The Romney campaign seems particularly excited by Obama’s recent offhand remark that, ““Voting is the best revenge.” In a line that video screens also thrice showed Romney saying on the trail as the crowd trickled in, Romney said, “I ask the American people to [instead] vote for love of country. I ask for you to vote for one nation.” The crowd went wild. It was weirdly reminiscent of Obama’s message in 2008: that the partisan divisions of the last term are mostly the fault of the incumbent, a small-minded politician, but a pragmatic statesman will heal the country.
In the parking lot outside the rally, a truck had painted on a sign, saying, “Lord God!! Free us from Obama’s CHAINS of change!” Romney’s serial dishonesty has allowed him to appeal to this sort of reactionary on the one hand, and relative moderates on the other. Attendees at the rally seemed younger and more diverse than the typical Romney crowd. Among them was Jessica Denson, who noted, “I’m a vegan, hispanic, single woman. I’m the anti-Republican stereotype.” Denson says she does not have strong views on social issues. But even some women in the crowd who do, such a Susan Warren, a middle aged teacher from Fairfax, who is pro-choice and a self-described moderate, were there to enthusiastically cheer for Romney. Romney staffers handed out placards that read, “Women for Mitt” on one side and “Moms for Mitt” on the other to the women in attendance. Warren told me that while Romney says he favors overturning Roe v. Wade, she is confident the Supreme Court will never do so. This is a foolish prediction for her to make, but she has probably picked up on the whispers by Romney surrogates such as former Senator Norm Coleman (R-MN), making this just this bogus promise when speaking to socially moderate audiences.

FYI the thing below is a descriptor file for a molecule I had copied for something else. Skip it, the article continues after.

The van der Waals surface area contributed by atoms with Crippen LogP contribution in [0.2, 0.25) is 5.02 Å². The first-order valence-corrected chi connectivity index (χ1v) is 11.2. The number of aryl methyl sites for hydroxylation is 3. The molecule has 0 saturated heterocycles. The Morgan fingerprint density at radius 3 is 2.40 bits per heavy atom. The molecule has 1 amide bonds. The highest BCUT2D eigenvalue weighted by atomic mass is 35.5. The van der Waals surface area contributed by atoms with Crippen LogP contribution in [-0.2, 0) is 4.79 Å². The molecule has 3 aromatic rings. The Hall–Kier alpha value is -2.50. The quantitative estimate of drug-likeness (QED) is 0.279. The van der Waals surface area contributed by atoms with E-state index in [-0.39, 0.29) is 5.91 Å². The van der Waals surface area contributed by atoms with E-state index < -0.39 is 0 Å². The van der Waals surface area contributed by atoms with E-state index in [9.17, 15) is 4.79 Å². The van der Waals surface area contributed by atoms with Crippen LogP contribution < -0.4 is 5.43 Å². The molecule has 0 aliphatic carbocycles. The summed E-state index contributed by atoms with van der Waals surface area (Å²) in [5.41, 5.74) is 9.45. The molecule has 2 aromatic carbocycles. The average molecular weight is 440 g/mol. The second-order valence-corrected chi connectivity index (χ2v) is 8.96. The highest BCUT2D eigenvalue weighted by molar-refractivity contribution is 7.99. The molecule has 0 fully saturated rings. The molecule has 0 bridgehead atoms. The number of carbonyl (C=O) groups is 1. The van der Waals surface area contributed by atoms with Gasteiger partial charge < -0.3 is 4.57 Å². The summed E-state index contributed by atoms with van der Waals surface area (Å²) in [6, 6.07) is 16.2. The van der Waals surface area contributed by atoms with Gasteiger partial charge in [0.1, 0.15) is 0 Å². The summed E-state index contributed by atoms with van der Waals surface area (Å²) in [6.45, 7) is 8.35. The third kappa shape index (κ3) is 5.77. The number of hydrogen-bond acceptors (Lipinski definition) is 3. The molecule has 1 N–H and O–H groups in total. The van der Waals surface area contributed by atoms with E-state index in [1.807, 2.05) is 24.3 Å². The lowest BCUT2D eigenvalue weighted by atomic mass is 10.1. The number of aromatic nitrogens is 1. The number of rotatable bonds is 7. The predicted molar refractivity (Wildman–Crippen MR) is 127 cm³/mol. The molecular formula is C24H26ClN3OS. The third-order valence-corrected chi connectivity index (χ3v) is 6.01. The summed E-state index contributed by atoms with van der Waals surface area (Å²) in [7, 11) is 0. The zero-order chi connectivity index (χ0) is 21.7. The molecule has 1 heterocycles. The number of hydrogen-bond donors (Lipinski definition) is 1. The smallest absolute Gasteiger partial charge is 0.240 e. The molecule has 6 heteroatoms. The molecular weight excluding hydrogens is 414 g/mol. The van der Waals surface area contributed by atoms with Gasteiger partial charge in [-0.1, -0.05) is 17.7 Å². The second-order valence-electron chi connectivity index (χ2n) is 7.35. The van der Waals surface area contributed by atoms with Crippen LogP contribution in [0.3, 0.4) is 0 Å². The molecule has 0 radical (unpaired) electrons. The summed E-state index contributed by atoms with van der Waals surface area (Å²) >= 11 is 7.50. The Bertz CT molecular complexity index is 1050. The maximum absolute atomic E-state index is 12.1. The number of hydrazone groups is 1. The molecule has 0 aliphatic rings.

The run-up to Romney’s appearance was punctuated by exuberant chants of “one more day!” It is not every day one attends a Romney rally with palpable excitement. His standing ovation was unusually loud and long and it grew positively shrill with excitement for Ann Romney. “That’s the momentum; that’s what leads me to believe I’m standing next to the next president of the United States,” declared Ann.
How did this happen? One attendee, a young man who is studying national security at a graduate school in DC, told me that his more conservative friends used to rib him for supporting Romney in the primaries, but now they have fallen into line and gotten excited about him. By consolidating them with the moderates he has fooled with his false claims of bipartisanship, Romney may have assembled a winning coalition.
While Romney accused Obama of refusing to work with half of Congress, the president called out his opponent for turning his back on 47 percent of US citizens. Check out John Nichols's coverage of the final days of the Obama campaign.